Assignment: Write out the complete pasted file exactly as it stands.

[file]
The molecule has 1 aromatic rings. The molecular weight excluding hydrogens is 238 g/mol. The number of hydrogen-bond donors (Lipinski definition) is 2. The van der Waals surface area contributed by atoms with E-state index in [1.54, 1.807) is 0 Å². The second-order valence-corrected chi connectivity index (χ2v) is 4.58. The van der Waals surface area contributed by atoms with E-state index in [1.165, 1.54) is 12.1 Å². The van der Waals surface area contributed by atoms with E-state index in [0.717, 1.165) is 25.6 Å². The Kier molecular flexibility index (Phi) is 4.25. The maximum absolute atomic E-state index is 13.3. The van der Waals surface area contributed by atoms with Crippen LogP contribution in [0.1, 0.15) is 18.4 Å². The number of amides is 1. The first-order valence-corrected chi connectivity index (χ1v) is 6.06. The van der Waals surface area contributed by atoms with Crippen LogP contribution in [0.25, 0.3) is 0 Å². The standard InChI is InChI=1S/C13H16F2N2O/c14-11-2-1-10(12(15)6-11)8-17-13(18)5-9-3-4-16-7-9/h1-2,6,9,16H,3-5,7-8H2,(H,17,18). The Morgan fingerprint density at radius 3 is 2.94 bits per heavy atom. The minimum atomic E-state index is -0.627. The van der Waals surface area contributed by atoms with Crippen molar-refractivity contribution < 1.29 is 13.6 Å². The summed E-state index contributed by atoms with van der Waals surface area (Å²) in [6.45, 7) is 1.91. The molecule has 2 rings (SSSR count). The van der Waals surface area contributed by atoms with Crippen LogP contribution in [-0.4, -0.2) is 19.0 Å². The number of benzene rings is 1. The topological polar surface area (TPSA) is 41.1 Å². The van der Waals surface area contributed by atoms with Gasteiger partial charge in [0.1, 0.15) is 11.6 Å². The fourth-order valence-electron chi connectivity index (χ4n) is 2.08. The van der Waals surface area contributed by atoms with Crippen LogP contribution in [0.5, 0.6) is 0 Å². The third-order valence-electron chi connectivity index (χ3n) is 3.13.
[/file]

The molecule has 1 aromatic rings. The molecular weight excluding hydrogens is 238 g/mol. The number of hydrogen-bond donors (Lipinski definition) is 2. The van der Waals surface area contributed by atoms with E-state index in [1.54, 1.807) is 0 Å². The second-order valence-corrected chi connectivity index (χ2v) is 4.58. The van der Waals surface area contributed by atoms with E-state index in [1.165, 1.54) is 12.1 Å². The van der Waals surface area contributed by atoms with E-state index in [0.717, 1.165) is 25.6 Å². The Kier molecular flexibility index (Phi) is 4.25. The maximum absolute atomic E-state index is 13.3. The van der Waals surface area contributed by atoms with Crippen LogP contribution in [0.1, 0.15) is 18.4 Å². The number of amides is 1. The first-order valence-corrected chi connectivity index (χ1v) is 6.06. The van der Waals surface area contributed by atoms with Crippen LogP contribution in [0.25, 0.3) is 0 Å². The standard InChI is InChI=1S/C13H16F2N2O/c14-11-2-1-10(12(15)6-11)8-17-13(18)5-9-3-4-16-7-9/h1-2,6,9,16H,3-5,7-8H2,(H,17,18). The Morgan fingerprint density at radius 3 is 2.94 bits per heavy atom. The minimum atomic E-state index is -0.627. The van der Waals surface area contributed by atoms with Crippen molar-refractivity contribution < 1.29 is 13.6 Å². The summed E-state index contributed by atoms with van der Waals surface area (Å²) in [6.45, 7) is 1.91. The molecule has 2 rings (SSSR count). The van der Waals surface area contributed by atoms with Crippen LogP contribution in [-0.4, -0.2) is 19.0 Å². The number of benzene rings is 1. The topological polar surface area (TPSA) is 41.1 Å². The van der Waals surface area contributed by atoms with Gasteiger partial charge in [0.1, 0.15) is 11.6 Å². The fourth-order valence-electron chi connectivity index (χ4n) is 2.08. The van der Waals surface area contributed by atoms with Crippen LogP contribution in [0.5, 0.6) is 0 Å². The third-order valence-electron chi connectivity index (χ3n) is 3.13.